“We’re plateauing at around 40,000 cases a day, and the deaths of around 1,000,” said Fauci, the director of the National Institute of Allergy and Infectious Diseases.
He said test positivity is increasing in some regions of the country and people are spending more time indoors because of cooler weather.
“That’s not good for a respiratory-borne virus,” he said. “You don’t want to start off already with a baseline that’s so high.”
“We’re in a very politically-charged atmosphere now and whenever you’re trying to get people all together singing from the same tune and doing the same things as a society, unified against this common enemy — this virus — it’s very difficult to do that when you have such a charged atmosphere that we have right now,” Fauci told CNN’s Wolf Blitzer Friday. “And that really is truly unfortunate.”
Fauci warned that the country needs to get the levels down lower “so that when you go into a more precarious situation, like the fall and the winter, you won’t have a situation where you really are at a disadvantage right from the very beginning.”
US may not return to normal until 2021, Fauci says
The US might not return to pre-coronavirus life until the end of next year, Fauci said, but he is cautiously optimistic the US will have a vaccine by the end of this year.
“But it’s not going to be turning a switch off and turning the switch on. It’s going to be gradual and I think it’s going to take several months before we get to the point where we can really feel something that approximates how it was normally before Covid-19,” he said.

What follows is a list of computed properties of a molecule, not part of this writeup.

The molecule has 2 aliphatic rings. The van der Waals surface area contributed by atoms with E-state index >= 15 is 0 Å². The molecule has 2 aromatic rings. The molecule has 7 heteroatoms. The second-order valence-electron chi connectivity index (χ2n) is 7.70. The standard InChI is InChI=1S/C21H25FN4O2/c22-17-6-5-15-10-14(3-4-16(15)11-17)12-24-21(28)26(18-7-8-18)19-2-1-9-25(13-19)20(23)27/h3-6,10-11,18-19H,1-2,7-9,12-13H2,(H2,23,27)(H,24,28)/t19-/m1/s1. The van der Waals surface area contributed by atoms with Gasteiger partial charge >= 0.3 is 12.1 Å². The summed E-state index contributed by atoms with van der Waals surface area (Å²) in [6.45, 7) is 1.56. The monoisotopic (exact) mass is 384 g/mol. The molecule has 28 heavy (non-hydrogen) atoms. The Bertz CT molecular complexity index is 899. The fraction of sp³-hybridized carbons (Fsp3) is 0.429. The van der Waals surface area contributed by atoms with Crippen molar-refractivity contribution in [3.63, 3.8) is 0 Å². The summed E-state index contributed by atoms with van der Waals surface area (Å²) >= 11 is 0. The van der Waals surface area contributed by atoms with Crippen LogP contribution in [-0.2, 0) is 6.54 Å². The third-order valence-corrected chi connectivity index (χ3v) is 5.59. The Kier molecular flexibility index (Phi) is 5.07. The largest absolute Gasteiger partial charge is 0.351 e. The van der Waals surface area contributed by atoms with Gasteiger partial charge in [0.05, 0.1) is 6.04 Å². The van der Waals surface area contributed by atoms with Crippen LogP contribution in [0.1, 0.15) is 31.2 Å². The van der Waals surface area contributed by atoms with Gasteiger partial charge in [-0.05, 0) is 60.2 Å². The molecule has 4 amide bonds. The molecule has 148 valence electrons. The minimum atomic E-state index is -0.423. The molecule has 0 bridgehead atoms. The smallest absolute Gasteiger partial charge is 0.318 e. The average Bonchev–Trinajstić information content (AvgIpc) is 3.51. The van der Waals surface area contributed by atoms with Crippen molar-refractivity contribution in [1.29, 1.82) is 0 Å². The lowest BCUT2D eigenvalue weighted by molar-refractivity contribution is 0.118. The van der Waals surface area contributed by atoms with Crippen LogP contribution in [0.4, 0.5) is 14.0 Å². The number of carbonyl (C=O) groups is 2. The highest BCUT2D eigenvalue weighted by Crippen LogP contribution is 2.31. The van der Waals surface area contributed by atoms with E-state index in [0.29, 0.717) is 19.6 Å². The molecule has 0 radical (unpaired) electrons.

There’s also the issue of how many doses of the vaccine will be available and how long it takes to distribute the vaccine.
“It’s going to take several months to get the country safe and vaccinated,” Fauci said.
“We need to hunker down and get through this fall and winter because it’s not going to be easy,” Fauci said.
“I keep looking at that curve and I get more depressed and more depressed about the fact that we never really get down to the baseline that I’d like,” he said.
As the weather gets colder, Americans will move indoors more, where the virus spreads more easily.
Where we stand now
Across the US, 28 states are reporting downward trends — including Florida and California — compared to the previous week, and 14 are steady.
An ensemble forecast from the CDC now projects that between 205,000 and 217,000 people in the US will die by October 3.
Medical experts also worry about the upcoming flu season. Fauci told CNN Friday the CDC recommended people getting their flu vaccines by October 31.